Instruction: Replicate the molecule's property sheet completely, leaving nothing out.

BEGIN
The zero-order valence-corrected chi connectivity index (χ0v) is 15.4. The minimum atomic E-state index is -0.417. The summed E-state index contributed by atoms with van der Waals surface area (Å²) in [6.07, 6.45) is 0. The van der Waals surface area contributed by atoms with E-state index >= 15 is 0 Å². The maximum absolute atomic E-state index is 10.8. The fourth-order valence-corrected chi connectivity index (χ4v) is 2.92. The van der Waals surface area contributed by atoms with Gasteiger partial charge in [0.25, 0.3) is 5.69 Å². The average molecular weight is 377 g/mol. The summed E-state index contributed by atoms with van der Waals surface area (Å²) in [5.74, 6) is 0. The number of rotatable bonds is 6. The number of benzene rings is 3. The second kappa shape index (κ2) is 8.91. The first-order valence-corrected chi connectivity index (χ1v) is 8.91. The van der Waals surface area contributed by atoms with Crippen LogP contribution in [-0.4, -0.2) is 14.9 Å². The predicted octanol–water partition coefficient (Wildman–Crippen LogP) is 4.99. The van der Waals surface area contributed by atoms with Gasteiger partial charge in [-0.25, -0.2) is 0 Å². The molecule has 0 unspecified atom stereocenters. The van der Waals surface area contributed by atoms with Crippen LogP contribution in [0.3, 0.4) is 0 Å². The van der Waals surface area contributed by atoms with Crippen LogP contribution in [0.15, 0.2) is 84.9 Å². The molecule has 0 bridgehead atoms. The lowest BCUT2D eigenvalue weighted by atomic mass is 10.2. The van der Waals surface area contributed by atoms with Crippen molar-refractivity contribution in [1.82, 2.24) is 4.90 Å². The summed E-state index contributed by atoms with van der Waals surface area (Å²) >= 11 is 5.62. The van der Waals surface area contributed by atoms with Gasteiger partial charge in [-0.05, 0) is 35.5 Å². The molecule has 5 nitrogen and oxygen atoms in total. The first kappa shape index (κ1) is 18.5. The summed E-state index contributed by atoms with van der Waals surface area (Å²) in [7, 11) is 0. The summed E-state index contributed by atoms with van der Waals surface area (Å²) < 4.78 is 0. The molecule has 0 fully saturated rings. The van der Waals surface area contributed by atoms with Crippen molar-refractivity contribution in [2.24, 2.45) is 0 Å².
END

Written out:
The zero-order valence-corrected chi connectivity index (χ0v) is 15.4. The minimum atomic E-state index is -0.417. The summed E-state index contributed by atoms with van der Waals surface area (Å²) in [6.07, 6.45) is 0. The van der Waals surface area contributed by atoms with E-state index >= 15 is 0 Å². The maximum absolute atomic E-state index is 10.8. The fourth-order valence-corrected chi connectivity index (χ4v) is 2.92. The van der Waals surface area contributed by atoms with Gasteiger partial charge in [0.25, 0.3) is 5.69 Å². The average molecular weight is 377 g/mol. The summed E-state index contributed by atoms with van der Waals surface area (Å²) in [5.74, 6) is 0. The number of rotatable bonds is 6. The number of benzene rings is 3. The second kappa shape index (κ2) is 8.91. The first-order valence-corrected chi connectivity index (χ1v) is 8.91. The van der Waals surface area contributed by atoms with Crippen LogP contribution in [-0.4, -0.2) is 14.9 Å². The predicted octanol–water partition coefficient (Wildman–Crippen LogP) is 4.99. The van der Waals surface area contributed by atoms with Gasteiger partial charge in [-0.25, -0.2) is 0 Å². The molecule has 0 unspecified atom stereocenters. The van der Waals surface area contributed by atoms with Crippen LogP contribution in [0.3, 0.4) is 0 Å². The van der Waals surface area contributed by atoms with Crippen LogP contribution in [0.15, 0.2) is 84.9 Å². The molecule has 0 bridgehead atoms. The lowest BCUT2D eigenvalue weighted by atomic mass is 10.2. The van der Waals surface area contributed by atoms with Crippen molar-refractivity contribution in [1.82, 2.24) is 4.90 Å². The summed E-state index contributed by atoms with van der Waals surface area (Å²) >= 11 is 5.62. The van der Waals surface area contributed by atoms with Gasteiger partial charge in [-0.05, 0) is 35.5 Å². The molecule has 5 nitrogen and oxygen atoms in total. The first kappa shape index (κ1) is 18.5. The summed E-state index contributed by atoms with van der Waals surface area (Å²) in [7, 11) is 0. The summed E-state index contributed by atoms with van der Waals surface area (Å²) < 4.78 is 0. The molecule has 0 fully saturated rings. The van der Waals surface area contributed by atoms with Crippen molar-refractivity contribution in [2.24, 2.45) is 0 Å².